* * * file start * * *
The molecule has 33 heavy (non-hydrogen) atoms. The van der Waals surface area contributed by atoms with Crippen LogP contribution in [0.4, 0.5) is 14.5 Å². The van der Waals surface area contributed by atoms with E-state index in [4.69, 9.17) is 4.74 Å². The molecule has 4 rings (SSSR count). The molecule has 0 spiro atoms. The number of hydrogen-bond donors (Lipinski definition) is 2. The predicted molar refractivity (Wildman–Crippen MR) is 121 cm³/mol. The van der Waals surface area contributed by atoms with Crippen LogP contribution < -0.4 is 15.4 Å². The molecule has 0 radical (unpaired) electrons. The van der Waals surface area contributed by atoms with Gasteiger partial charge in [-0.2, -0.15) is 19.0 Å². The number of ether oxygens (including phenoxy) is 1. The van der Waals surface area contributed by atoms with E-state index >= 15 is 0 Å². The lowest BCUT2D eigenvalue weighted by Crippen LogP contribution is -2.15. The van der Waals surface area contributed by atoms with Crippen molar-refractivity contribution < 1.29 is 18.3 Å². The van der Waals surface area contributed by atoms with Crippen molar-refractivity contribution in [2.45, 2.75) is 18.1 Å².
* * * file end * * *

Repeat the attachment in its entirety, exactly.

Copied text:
The molecule has 33 heavy (non-hydrogen) atoms. The van der Waals surface area contributed by atoms with Crippen LogP contribution in [0.4, 0.5) is 14.5 Å². The van der Waals surface area contributed by atoms with E-state index in [4.69, 9.17) is 4.74 Å². The molecule has 4 rings (SSSR count). The molecule has 0 spiro atoms. The number of hydrogen-bond donors (Lipinski definition) is 2. The predicted molar refractivity (Wildman–Crippen MR) is 121 cm³/mol. The van der Waals surface area contributed by atoms with Crippen LogP contribution < -0.4 is 15.4 Å². The molecule has 0 radical (unpaired) electrons. The van der Waals surface area contributed by atoms with Gasteiger partial charge in [-0.2, -0.15) is 19.0 Å². The number of ether oxygens (including phenoxy) is 1. The van der Waals surface area contributed by atoms with E-state index >= 15 is 0 Å². The lowest BCUT2D eigenvalue weighted by Crippen LogP contribution is -2.15. The van der Waals surface area contributed by atoms with Crippen molar-refractivity contribution < 1.29 is 18.3 Å². The van der Waals surface area contributed by atoms with Crippen molar-refractivity contribution in [2.45, 2.75) is 18.1 Å².